At present includes physical examination, semen analysis, biochemical examination, hormonal assay, immunological, radiological investigations, cytogenetic and testicular biopsy [5]. Gonadotrophins (FSH, LH) and testosterone are the prime regulators of germ cell development. The successful and complete male germ cell development depends on the balanced endocrine interplay of hypothalamus, pituitary and the testis. Episodic secretion of Gonadotrophin Releasing Hormone (GnRh) by the hypothalamus elicits the pulsatile release of gonadotrophins i.e. FSH and LH [6,7]. These hormones play an important role in steroidogenesis for male gonads. In the testes, LH is the exclusive steroidogenic hormone acting for the regulation of interstitial cells of Leydig, and FSH acts for Sertoli cells. FSH binds with receptors in the Sertoli cells and stimulate spermatogenesis. LH stimulates the production of testosterone in Leydig cells and Sertoli cells for differentiation of peritubular cells of the seminiferous tubules regulating spermatogenesis [7]. Testosterone can be metabolized in peripheral tissue to the potent androgen in the form of dihydrotestosterone and act as the potent estrogen. These androgens and estrogens act independently to modulate the activity of LH secretion [5]. Isolated rise in FSH is an important and sensitive biomarker for the differentiation of the germinal epithelium. The increased FSH level in men with azoospermia or severe oligozoospermia (< 5million sperm/ml) is indicator a symptomatic damage of seminiferous tubule [8]. The failure of pituitary to secret FSH and LH will result in disruption of testicular function followed by hypogonadotropic hypogonadism leads to decreased sperm counts [9].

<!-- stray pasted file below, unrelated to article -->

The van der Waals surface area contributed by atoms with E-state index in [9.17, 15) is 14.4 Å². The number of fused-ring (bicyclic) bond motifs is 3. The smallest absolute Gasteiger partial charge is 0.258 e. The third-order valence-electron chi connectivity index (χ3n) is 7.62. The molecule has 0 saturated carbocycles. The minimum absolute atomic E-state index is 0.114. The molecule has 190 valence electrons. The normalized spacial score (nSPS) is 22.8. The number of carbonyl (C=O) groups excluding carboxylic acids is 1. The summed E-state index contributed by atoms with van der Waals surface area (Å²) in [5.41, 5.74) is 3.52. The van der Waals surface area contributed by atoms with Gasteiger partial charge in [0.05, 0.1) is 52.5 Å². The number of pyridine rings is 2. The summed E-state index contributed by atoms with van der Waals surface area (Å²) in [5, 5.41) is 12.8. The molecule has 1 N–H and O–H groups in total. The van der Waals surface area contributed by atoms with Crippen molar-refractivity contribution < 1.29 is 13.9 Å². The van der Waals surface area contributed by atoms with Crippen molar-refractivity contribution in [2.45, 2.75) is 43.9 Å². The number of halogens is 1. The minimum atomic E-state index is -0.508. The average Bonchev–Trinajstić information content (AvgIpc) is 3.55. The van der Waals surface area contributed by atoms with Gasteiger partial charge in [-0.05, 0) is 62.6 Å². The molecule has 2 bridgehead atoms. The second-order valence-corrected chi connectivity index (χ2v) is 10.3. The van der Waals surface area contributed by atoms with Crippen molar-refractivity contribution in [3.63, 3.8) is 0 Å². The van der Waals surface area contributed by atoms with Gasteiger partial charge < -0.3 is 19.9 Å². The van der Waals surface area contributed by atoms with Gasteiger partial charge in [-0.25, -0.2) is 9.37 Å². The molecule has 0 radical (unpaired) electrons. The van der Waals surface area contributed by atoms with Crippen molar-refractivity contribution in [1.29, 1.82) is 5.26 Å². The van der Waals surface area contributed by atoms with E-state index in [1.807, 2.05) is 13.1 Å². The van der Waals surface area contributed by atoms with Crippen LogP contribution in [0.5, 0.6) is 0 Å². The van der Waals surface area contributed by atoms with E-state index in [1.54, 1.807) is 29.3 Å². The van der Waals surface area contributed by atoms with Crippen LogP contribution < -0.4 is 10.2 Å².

Materials and Methods